• Denis Loretto 16th Mar '16 - 9:59am

    Have a look at this link to a story in yesterday’s London Evening Standard – http://www.standard.co.uk/business/lord-hill-brexit-risks-ruling-us-out-of-our-best-market-a3203831.html

    This is devastating stuff from Lord Hill – a man very much in the place to know and someone who has never been a starry-eyed euro-enthusiast. There is a measure of informed opinion here but most of it is cold hard fact about an absolutely crucial area of the UK economy.

    Boris Johnson is not one for detail but surely 8 years as Mayor have exposed him to some extent to the realities Lord Hill is spelling out. How could he ignore all of this in coming to his “agonising” (?) decision to rubbish everything about the EU and the contribution membership makes to the London which he is supposed to represent?

    On the same day as we heard that the overwhelming majority of CBI members – big, medium and large – throughout Britain want to remain in the EU penetrating questions need to be put to Boris Johnson and others who are completely failing to address the points made by the people upon whom we depend to provide employment for millions of people.

  • Richard Underhill 16th Mar '16 - 12:34pm

    Eddie Sammon 15th Mar ’16 – 9:31pm I agree with Nancy Seear that we should have joined in the mid-1950s and been in the lead in shaping the organisation. six Liberal MPs called a vote in the House of Commons. Tory and Labour MPs voted otherwise, partly because of the continued existence then of the British French (and Portuguese) Empires, partly because they were, let us put this politely, not very forward looking.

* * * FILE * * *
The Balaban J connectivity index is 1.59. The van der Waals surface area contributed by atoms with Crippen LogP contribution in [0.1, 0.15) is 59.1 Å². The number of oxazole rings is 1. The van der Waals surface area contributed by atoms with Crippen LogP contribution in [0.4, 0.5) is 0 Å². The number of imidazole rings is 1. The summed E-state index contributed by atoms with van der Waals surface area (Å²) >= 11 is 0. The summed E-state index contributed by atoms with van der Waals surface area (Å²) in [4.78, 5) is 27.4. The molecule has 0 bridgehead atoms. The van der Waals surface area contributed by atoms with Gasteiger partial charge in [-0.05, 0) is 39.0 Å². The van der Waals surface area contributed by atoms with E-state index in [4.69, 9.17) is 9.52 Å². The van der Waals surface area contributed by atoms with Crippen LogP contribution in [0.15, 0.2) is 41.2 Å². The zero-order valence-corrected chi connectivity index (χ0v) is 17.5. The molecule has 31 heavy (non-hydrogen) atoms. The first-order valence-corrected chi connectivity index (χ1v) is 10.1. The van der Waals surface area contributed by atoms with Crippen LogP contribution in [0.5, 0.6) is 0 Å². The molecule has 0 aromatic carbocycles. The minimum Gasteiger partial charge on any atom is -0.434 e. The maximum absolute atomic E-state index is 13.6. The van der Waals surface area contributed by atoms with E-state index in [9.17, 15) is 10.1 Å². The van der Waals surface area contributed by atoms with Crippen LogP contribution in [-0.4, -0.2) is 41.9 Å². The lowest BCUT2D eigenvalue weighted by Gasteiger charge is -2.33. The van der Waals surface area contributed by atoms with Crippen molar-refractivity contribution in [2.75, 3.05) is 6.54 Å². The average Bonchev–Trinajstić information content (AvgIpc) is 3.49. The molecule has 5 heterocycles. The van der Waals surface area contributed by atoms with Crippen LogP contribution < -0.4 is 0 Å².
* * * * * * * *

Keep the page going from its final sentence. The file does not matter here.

The UK is not being asked to join the Euro. It is, of course, not a single currency, because several countries have opt-outs, Sweden has voted NO in a referendum and several other countries have not qualified. The Economist magazine has commented on enforcement of the rules. Abrogating the UK’s opt-out is not a credible likelihood in the current referendum. I currently intend to vote to Remain.

  • From the first paragraph of the article.

    “If we stay we will secure opportunity, prosperity and security for future generations…”

    Would that be like Greece, Ireland, Spain, Portugal, Italy (and soon France) whose societies and economies have been devastated by the euro leading to a lost generation? In Greece the recession is as deep as the Great Depression in the US but has lasted longer with no respite in sight. The Lib Dem establishment seem to imagine that anything ‘EU’ is somehow sprinkled with fairy dust and hence to be welcomed uncritically and with open arms so they would have had us join this well-predicted disaster.

    ” … we can lead the way in shaping a better, more liberal Europe.”

    Fine words – but where’s the analysis of what needs to change, the ideas, the concrete proposals? The track record is mainly of supporting the Brussels establishment. For example, when the voters rejected the proposed constitution Lib Dems actively helped them force it through with minimal changes thinly disguised as the Lisbon Treaty. Why weren’t liberals ready with their ‘Plan B’? The bottom line is that, as I have argued elsewhere, the Lib Dems’ record is support for the status quo and not reform. The contrast with support for voting and HoL reform is inexcusable.

    “If we leave, the country faces a future of uncertainty, isolation and diminished influence in the world.”

    Project fear in full cry. The way we’re going all those things are in our future anyway so it’s only a matter of degree. Be very sure of one thing – sooner or later the Eurozone is going to explode so ‘in’ or ‘out’ we need to batten down the hatches.

    Despite everything I do see our future in Europe – meaning with formal arrangements for pooling sovereignty when mutually advantageous but not otherwise. But that’s not the direction the EU is heading in. It’s deplorable that we are in the position of fighting on what is essentially UKIP’s ground – a binary choice between a morally bankrupt establishment and ‘out’. History records that successful generals dictate the battleground; we should do the same.